Of Austria there is little to chroniAustro-Hungary. cle. This is a sign that the con
tention of the various nationalities is for the time being suspended. A spokesman of the PanGermans—the object of whom is the union of all the Germans now included in the Austrian Empire with their fellow countrymen in the German Empire-made a proclamation in the Reichsrath of the principles of the party. The German provinces of Austria are to adhere to Germany, the Austrian Emperor is to be at their head and to become a Federal Prince. Hungary is to become independent, as also the southern Slavs; for the northern Slavs special laws are to guarantee them from being Germanized. This is the scheme of adhesion to a Protestant German Empire which is to thwart the present efforts of the Austrian Imperial House to establish a purely Catholic Austrian Empire.
In Hungary the situation is very critical. In consequence of his defeat, Count Tisza resigned, but has had to carry on the government because no successor could be found. The opposition is stronger as a whole, but is divided into several subdivisions. Yet it has agreed upon a programme which is constitutional, not anti.dynastic, and which contains nothing incompatible with the existing laws. It includes neither the abrogation of the laws of 1867, nor the establishment of a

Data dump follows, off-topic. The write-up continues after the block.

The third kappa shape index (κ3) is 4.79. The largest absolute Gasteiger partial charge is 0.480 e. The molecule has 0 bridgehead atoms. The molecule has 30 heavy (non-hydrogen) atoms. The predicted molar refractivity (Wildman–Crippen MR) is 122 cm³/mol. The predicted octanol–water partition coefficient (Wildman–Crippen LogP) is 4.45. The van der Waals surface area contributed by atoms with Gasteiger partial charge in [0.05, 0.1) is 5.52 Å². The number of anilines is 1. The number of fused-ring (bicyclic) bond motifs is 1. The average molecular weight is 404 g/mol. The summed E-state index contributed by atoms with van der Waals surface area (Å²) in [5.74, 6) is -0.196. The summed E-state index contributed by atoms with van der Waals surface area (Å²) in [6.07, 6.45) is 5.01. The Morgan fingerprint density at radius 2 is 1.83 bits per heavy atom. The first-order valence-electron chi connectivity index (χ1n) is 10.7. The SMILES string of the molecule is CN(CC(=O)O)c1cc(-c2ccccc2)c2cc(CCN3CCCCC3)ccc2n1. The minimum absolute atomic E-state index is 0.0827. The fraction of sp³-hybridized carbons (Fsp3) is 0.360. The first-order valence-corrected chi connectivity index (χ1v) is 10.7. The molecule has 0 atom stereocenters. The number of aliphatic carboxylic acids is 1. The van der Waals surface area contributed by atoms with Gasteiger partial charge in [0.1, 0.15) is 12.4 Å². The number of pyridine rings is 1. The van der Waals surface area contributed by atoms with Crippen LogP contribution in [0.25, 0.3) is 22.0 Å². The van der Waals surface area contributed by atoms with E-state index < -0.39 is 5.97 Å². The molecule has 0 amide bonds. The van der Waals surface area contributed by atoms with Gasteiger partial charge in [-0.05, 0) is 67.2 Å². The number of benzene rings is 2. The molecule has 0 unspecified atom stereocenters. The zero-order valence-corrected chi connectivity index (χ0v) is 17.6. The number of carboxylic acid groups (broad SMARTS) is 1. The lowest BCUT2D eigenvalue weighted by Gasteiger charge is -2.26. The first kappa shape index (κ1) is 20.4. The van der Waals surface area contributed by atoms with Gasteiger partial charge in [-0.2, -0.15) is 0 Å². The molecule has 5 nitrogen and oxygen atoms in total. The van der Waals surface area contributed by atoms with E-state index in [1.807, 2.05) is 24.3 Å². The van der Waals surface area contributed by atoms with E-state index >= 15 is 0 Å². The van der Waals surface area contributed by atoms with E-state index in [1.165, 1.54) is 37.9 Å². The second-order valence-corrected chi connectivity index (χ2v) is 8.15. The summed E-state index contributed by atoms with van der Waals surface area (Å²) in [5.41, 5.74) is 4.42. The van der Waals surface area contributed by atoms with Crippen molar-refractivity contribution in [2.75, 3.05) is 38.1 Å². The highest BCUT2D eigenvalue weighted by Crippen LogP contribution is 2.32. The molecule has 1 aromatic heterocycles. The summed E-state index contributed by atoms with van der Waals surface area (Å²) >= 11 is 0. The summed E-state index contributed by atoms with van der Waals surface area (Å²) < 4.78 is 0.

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The Prime Minister of the Italian Italy.
Government, Signor Gioletti, has